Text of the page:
There was a good size supermarket nearby and I picked up some vittles to
take back with me.
On the way back I stopped at the little harbor where
the bon festival was in full swing. The festival was so small
that there weren't any food or game stalls like I've seen at virtually
every other Japanese festival that I've been to. The
towns people were doing bon-odori, a slow, kind of ritualistic
circle dance. In the dark, it looked almost tribal. If I
ignored the electric lighting and other trappings of modern civilization,
I could almost imagine I was seeing something that no other white person
had seen before. This
thought was completely erased, however, when I saw a white girl dancing in
the crowd along with the others. Before I could contemplate her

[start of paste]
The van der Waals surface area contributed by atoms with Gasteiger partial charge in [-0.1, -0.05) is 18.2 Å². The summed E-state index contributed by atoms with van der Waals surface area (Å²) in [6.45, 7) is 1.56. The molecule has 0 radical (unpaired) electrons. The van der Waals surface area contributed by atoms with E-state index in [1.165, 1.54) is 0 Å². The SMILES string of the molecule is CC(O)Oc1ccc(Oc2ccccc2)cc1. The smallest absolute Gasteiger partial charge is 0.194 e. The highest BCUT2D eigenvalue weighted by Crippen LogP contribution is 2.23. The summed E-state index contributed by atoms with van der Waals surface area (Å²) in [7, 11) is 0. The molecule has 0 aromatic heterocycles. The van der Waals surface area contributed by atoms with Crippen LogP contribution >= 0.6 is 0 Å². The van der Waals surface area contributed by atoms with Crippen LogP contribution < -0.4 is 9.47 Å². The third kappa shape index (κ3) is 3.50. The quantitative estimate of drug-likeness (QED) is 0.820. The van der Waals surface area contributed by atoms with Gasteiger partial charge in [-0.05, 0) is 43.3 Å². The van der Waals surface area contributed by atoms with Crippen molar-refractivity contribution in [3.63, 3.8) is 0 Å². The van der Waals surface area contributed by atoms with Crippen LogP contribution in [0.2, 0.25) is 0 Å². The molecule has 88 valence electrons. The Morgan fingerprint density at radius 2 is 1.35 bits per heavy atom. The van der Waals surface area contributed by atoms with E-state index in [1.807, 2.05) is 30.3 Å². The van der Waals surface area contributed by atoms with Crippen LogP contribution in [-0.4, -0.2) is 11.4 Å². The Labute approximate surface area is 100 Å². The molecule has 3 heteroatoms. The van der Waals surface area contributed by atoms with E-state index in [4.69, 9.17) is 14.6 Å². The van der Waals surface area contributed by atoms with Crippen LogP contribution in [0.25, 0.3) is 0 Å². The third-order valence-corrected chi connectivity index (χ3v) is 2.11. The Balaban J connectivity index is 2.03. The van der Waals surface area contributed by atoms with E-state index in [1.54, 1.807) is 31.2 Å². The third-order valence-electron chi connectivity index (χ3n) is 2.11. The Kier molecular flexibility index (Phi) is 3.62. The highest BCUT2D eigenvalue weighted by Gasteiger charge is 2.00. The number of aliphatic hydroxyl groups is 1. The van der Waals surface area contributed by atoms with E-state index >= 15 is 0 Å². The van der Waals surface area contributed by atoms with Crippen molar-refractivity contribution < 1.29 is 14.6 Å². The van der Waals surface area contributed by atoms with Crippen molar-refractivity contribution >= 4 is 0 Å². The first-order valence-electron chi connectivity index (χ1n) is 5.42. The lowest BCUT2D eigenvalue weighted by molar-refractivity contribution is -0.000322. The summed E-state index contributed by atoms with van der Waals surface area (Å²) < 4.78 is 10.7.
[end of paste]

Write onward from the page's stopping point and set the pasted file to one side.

presence -- English teacher? home stay? -- the dancing was over and
it was time for the fireworks.
The crowd numbered probably no more than a hundred
people, less than you'd find in front of Shibuya station on any given
weekend. The fireworks were, of course, not as spectacular as the
bigger displays but were certainly a pleasure to watch. Particularly
since I was easily able to get a front, waterfront seat. I had
my tripod and cable release all ready to try to capture the experience.
When the crowd broke up, I ran into the white girl and
found that she was, indeed, the local JET. She was there to teach
English at the local schools for one or two years via a government
exchange program. I believe she was from the Midwest.
Perhaps Ohio, I don't remember now.
Back at camp, I settled down for the night. I
don't remember when or what I ate or even whether or not I pulled out my
camp stove. I wrote in my diary for a little bit but stopped so that
I could soak in the night sky and sounds of the ocean before I drifted off